Consonants are produced by touching the tongue to a location on the upper portion
of the mouth.
For example, the sound k is produced with the back part of tongue touching the velum,
the upper back part of the oral cavity. 'Pure' consonants (that is, the consonant
in isolation; more precisely, the symbol denoting the common point of articulation
among all consonant-vowel combinations)
in Tamil are written with a dot on the top of the symbol, as in க் (k), ச் (ch,
s), etc. When vowels are added to such pure consonants
to form syllables, this dot is removed and a secondary symbol representing the
vowel is included. However, there are no separate secondary symbols for certain
consonant-vowel combinations. For example,
to mark the vowel அ (a) coming after a consonant, the dot is simply removed from
the pure consonants as in க (ka), ச (ca)and so on.
There are eighteen consonants in Tamil:
five stops, six nasals, two laterals, three r sounds and two glides.
Besides these original Tamil letters, there are also six Grantha letters,
which have been added to the Tamil alphabet at a later point of time in the history
of Tamil written language to accomodate the sounds of words borrowed from
Stop sounds are so called because they are produced with an abrupt release of
tongue from a firm closure at some part of the mouth. For exampe, the stop sound
த் (IPA dental???) which is called dental
stop (as in there) is produced by pressing the front portion of the tongue firmly on
the dental portion of the mouth and releasing it abruptly. The following table
distinguishes the five stop consonants and their names based on how they are
produced in various articulatory
|k as in book, talk velar stop
|c (optionally 's' in word initial
position) as in coach, beach palatal stop
|T as in coat, goat aleveolar retroflex stop
|t as in width (in
initial position), bathe, there (between vowels) dental stop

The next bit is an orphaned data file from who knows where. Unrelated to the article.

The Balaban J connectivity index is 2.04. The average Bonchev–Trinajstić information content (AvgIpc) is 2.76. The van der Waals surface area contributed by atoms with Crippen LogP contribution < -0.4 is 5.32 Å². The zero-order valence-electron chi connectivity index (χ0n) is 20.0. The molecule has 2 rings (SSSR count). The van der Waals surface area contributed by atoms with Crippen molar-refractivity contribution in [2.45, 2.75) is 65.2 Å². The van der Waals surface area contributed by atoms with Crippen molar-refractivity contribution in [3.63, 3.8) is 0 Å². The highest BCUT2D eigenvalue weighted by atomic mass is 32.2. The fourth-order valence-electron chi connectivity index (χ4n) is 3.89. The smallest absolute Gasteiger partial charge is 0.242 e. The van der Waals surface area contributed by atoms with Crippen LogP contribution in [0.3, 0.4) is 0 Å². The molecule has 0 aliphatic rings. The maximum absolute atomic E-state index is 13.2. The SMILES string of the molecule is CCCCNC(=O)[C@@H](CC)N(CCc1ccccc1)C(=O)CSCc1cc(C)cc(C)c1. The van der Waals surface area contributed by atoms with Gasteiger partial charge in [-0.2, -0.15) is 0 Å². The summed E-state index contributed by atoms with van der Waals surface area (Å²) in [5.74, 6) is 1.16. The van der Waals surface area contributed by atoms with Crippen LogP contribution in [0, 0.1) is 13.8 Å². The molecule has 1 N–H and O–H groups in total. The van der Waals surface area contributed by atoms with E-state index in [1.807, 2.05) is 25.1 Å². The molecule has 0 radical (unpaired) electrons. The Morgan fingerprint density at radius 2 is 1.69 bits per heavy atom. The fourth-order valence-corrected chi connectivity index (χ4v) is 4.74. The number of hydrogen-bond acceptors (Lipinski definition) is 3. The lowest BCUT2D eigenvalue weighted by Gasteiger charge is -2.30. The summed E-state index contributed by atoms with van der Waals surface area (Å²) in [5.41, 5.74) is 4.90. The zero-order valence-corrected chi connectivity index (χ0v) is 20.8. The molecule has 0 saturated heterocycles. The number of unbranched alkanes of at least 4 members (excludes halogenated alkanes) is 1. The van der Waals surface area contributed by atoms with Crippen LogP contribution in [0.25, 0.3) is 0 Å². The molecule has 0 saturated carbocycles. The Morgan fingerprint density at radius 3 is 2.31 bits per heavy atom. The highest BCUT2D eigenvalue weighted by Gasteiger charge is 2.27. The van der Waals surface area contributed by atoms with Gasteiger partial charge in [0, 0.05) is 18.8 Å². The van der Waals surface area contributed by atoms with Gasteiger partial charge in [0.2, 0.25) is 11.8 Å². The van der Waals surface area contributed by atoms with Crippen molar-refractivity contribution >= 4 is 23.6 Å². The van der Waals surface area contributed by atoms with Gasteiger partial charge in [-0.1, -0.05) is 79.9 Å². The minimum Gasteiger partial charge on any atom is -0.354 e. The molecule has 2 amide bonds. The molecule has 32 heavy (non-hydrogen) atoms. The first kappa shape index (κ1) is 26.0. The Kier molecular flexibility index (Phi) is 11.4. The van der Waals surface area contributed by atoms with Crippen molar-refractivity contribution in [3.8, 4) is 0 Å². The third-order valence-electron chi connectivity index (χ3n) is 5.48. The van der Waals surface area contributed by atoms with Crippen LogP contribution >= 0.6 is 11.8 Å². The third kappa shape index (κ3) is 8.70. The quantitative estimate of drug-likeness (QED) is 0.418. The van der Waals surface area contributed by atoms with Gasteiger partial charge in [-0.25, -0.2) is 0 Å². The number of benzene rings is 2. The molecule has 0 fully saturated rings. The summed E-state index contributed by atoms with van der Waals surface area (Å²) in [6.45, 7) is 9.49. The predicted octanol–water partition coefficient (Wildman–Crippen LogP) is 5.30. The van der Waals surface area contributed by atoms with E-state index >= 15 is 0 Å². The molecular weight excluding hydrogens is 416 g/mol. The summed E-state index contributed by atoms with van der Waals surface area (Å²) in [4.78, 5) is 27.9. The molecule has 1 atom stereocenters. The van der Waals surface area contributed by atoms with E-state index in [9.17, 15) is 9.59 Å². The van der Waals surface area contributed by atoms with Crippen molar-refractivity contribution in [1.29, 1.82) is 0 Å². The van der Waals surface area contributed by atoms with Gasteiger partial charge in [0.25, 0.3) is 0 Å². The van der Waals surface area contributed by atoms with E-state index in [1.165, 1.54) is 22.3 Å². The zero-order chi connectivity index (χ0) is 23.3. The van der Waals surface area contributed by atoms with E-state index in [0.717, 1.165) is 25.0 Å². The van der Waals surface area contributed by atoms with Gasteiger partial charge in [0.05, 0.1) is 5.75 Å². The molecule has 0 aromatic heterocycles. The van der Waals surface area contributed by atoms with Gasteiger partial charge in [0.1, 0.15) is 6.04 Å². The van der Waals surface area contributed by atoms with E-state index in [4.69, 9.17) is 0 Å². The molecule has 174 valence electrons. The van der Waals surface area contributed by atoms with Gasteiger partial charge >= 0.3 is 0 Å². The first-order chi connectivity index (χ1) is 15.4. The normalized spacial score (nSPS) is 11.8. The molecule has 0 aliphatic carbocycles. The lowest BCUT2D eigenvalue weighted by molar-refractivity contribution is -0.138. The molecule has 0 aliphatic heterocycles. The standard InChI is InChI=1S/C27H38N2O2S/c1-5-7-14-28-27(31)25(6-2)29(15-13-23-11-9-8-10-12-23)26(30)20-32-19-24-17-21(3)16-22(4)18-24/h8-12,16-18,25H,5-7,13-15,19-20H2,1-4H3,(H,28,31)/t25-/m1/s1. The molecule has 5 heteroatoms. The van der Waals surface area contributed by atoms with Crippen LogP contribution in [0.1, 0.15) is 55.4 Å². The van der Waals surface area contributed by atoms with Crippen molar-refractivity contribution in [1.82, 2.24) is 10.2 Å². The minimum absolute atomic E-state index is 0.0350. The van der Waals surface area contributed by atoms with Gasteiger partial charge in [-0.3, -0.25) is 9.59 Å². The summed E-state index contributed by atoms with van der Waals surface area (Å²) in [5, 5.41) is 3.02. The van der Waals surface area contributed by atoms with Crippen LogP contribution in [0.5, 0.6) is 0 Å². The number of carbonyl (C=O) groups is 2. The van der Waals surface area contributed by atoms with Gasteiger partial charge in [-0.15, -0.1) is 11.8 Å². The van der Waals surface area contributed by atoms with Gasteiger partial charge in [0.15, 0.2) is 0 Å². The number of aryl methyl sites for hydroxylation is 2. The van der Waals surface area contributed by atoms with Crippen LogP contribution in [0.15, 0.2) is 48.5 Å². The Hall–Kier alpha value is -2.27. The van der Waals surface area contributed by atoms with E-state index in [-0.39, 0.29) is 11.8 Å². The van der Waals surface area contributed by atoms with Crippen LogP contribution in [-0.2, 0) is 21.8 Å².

| p as in cup, soup bilabial stop
Nasal sounds are produced similar to how stop sounds are produced, but with an
exception of air being released through nose instead of mouth. There are six
nasals in Tamil and each of them is produced at the same place where the corresponding
stop consonants are produced. In a number of words in Tamil these nasals and
their corresponding stop sounds form a cluster.
| ŋ (ng) as in strong, ping velar nasal
| ñ (nj) as in mañana palatal nasal
| ɳ (N) as in open,
then retroflex nasal
| n (n) as in nation, nose dental nasal
| n (n) as in nuke, new alveolar
|m (m) as in mate, moon bilabial
When the tip of the tougue is touching the pre-alveolar portion of the mouth,
the air is released through the sides of the toungue to make the lateral sounds
ல் (l as in lean, later) and ள் (L as in mole, goal). The former is called alveolar lateral and the latter is called retroflex lateral.
When producing the retroflex lateral (L), the tip of the toungue curves back
a little and makes a contact on the alveolar region of the mouth.
Fricatives - R sounds
R sounds are otherwise called fricatives, which are produced by making a friction
with the tongue and the upper portion of the palate. There are three R sounds in Tamil. They include a flapped r (ர் as in right, wrong) and a trilled R (ற் as in bore, trill). For many Tamil speakers, the distinction between
a flapped r and a trilled r is no longer made in pronunciation (though, of course,
it is relevant in the written language). In addition to these fricatives,
there is a retroflex frictionless
continuent ழ் (as in America; though note that Tamil does not have the lip rounding present in 'America').
The flapped r is produced by a tap on the alveolar part of the mouth with the tip of the tongue;
the trilled r on the ohter hand is produced with a vibration of the tip of the tongue on the
alveolar region of the mouth; and the retroflex frictionless continuent sound
(ழ்) is produced by sliding the tongue from the middle of the mouth through the
There are two glide sounds in Tamil namely y (ய் as in yoke and
your) and v (வ் as in vote, where). ய் is called palatal
glide and is produced with the middle part of the tongue sliding gently over the
middle portion of the palate; and வ் is called labio dental glide, which is
produced with the lower lip sliding over the upper portion of the teeth.
During the medieval period Sanskrit
was written in Southern India using a special set of characters
called Grantha letters. The Grantha letters were
mainly used to write the rules and conducts of
temple rituals and rites, which are
latter called Agamas.
However, after Tamil developed its own script during
the 1st century A.D., it retained some of the Grantha letters to represent
of the special Sanskrit
sounds in Tamil.
There was a period during the Pallava reign between
and 6th century A.D. both the Tamil script and the Grantha script must
script is current only in the Agamic literatures
which are readable
only by the Temple priests.
Following six Grantha letters are used to accomodate
the Sanskrit words
in Tamil. Thus, any word with these letters in Tamil
are, presumably, borrowed and are